Chapter 4: The inhuman actions contrasted with the resistance towards the Holocaust explained by Kohlberg’s theory of Moral Development

          “Catchers” is a term that was used to describe members of the Jewish community selected to round up Jews and hand them over to the Nazis. Stella Goldschlag, also by the surname Kuebler, was subject to torture and forced labour. She was later recruited by the Gestapo, Hitler’s secret police, for her “computer-like memory for names, dates, addresses, and other useful minutiae”. Goldschlag was known for befriending Jews but then calling the Gestapo to arrest them. Occasionally she used a pistol herself, soon earning herself the names the blonde ghost” and “the blonde poison”. In the aftermath of the Holocaust, Auschwitz survivors testified that Stella Goldschlag was the reason they ended up in the camp; in one night alone, she betrayed 62 Jews[1].

          Whilst her actions could be considered evil, Goldschlag had been promised that her parents would be held back from deportation if she did this. However, after 7 months, she was told that they could not be held back any longer[2]. This shows how human behaviour can be taken to extremes of evil in pursuit of an inhuman objective through the use of blackmail unjustifiably making threats to cause loss to another unless a demand is met. In this case Stella was tortured and threatened with the deportation of both herself and her family if she did not assist the Gestapo in catching other Jews for deportation.

          Kohlburg’s 3 stages of moral development can be applied here to explain Stella Goldschlag’s actions. Goldschlag was faced with a reward/punishment dilemma on which she chose how to respond. The first pre-conventional stage of moral development  states that our moral code is shaped by the consequences of breaking or following rules. For example if she co-operated in carrying out her job, her family would be free from deportation; if she did not, her and her family would face the horrors of the camps and probable extermination. Therefore Goldschlag’s actions can be considered childlike in behaving positively punishment. Stage 2, conventional, also explains Stella’s behaviour as she is aware of the wider rules of society, and is keen to obey them in order to avoid guilt from breaking these laws[3]. From this, one could argue that Stella is the criminal by acting to obtain personal gain. On the other hand, it could be argued that actually it is the authority from above who is carrying out the inhuman evil, as they are holding Stella’s family’s well being as blackmail to encourage her to be complicit in such a regime.

          The diffusion of responsibility can be disputed on a smaller scale, as although whole countries did not necessarily prevent the Holocaust, individuals clearly opposed. This will have also worked under the previously mentioned cost/reward system, as Irene Gut Opdyke recalls that it was made clear that “whoever helps a Jew will be punished by death” with “no trial and no mercy[4].” 

By the liquidation of the ghettos in 1942, prisoners were most desperate to risk their lives, as many believed that either deportation to concentration camps or fighting would result in their death. Many decided that they would rather die fighting. Until this was necessary, the prisoners believed that they would live longer if they co-operated with the Nazis, as fighting them would only equal death, working once again under Piliavin’s cost/reward system[5].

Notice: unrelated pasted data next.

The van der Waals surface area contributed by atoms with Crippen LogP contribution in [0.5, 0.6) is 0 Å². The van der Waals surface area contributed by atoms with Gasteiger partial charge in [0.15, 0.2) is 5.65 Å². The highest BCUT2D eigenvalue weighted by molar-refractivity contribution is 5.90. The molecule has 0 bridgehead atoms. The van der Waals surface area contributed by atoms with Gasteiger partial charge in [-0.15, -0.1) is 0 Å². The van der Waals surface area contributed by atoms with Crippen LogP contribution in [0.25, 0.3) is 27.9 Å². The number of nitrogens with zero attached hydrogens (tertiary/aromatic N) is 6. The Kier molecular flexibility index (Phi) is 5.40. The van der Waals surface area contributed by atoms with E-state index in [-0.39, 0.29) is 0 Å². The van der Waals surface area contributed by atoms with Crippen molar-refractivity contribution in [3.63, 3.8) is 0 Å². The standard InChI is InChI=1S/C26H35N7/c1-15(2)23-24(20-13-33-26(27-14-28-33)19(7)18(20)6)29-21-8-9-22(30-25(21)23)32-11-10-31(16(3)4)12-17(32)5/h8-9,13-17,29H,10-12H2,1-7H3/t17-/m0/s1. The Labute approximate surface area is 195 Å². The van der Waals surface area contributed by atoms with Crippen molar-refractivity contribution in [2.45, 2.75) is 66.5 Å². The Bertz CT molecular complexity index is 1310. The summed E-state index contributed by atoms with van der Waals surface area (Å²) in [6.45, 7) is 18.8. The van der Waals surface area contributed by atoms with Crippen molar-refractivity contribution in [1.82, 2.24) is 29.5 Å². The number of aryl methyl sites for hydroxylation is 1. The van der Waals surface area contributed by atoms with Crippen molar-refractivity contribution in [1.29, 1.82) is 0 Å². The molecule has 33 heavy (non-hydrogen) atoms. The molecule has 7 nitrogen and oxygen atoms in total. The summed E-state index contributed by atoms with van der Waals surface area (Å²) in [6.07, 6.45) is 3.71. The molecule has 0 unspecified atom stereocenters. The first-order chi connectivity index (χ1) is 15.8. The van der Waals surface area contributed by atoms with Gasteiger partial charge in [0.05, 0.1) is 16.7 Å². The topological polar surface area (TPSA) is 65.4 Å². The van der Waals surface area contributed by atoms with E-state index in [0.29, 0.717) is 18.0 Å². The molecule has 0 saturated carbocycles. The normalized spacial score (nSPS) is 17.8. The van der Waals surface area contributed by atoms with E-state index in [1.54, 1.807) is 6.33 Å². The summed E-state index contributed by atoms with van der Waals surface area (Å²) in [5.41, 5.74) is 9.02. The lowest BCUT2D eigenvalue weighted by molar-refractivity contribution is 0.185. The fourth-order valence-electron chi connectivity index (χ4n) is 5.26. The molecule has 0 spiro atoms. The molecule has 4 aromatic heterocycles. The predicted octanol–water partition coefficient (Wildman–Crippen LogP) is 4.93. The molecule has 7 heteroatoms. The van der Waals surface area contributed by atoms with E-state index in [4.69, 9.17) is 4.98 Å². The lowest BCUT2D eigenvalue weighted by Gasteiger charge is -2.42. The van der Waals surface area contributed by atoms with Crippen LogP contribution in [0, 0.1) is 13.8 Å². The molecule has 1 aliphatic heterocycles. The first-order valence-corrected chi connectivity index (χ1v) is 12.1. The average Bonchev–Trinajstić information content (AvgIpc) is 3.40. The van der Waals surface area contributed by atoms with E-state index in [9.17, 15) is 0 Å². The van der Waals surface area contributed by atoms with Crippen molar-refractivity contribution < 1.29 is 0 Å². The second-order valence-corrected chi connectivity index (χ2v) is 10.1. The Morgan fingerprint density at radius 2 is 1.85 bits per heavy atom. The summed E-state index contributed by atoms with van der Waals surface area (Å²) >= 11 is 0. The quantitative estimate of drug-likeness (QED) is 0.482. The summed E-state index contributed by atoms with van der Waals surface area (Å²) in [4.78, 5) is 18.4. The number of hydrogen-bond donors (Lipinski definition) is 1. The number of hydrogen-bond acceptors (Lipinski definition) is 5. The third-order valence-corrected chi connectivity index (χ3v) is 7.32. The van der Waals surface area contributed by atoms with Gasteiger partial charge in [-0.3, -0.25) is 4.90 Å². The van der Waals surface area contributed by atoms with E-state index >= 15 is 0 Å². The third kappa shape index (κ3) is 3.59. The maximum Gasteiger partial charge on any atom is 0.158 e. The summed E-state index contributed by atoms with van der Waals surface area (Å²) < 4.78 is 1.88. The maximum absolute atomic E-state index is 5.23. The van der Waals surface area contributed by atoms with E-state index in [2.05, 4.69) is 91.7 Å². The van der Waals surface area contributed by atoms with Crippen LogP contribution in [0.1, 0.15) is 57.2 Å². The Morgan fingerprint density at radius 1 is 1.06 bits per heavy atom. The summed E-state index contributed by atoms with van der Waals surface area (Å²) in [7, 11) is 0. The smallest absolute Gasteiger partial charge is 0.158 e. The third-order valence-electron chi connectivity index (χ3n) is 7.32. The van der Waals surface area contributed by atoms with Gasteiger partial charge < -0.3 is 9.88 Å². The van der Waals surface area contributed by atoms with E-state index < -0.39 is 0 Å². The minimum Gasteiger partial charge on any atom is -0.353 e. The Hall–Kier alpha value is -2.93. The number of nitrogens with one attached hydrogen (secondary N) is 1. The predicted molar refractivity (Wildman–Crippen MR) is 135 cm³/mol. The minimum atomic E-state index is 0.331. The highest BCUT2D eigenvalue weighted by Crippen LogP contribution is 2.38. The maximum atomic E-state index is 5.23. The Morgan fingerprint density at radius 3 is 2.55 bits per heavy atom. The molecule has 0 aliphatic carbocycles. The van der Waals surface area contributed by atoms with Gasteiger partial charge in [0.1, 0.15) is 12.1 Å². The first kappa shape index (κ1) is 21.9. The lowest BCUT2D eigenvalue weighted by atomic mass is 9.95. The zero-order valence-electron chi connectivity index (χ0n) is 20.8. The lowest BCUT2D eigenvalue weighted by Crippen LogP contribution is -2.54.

One well known resister to the Holocaust is Oskar Schindler who took over a factory used for Jewish workers. He socialised with the SS men running the camps, and suggested to rich Jews that if they invested in his factory, they could work there. At first Schindler was acting only for personal economic gain. However, after witnessing a round up, he decided “[He would do] everything in [his] power to defeat [the Nazis] system.” He made sure that the Jews under his care were well fed. He frequently asked for more workers, and proposed a sub camp to be set up by his factory. Schindler’s reputation was saved by his bribing of the guards, discouraging them from talking of the prisoners’ better rations and medical care. Schindler was arrested twice on suspicion of his actions, yet his kindness succeeded in saving over 1500 Jews[6]. This disproves the argument that the Holocaust was an example of how human behaviour can be taken to extremes in pursuit of an inhuman objective, as Schindler is a strong example of kindness and helping behaviour, although he was one of the minority who held this attitude. It also disproves the theory of Diffusion of Responsibility as Schindler took it upon himself to put his life and business at risk in order to save the lives of those very much in need, in this case the Jews, without the need for a model and despite them being of a different race.

          The case of Anne Frank and the Annexe family is also considered a form of resistance. Miep Gies, Jo Leiman, Victor Kugler and Bep Voskuijl worked within Otto’s offices and were trusted with keeping the Frank’s hiding place a secret – the Annexe behind the office. Miep’s husband took over Otto’s business after the Jews were banned by law from running them. Bep’s father built the bookcase concealing the door leading to the Annexe and her sister made clothes for both Anne and Margot as they grew[7]. This once again argues that not everyone was complicit and agreed with the Holocaust, therefore it is not an example of how human behaviour can be taken to extremes in pursuit of an inhuman objective, but more of a test on morality within humans.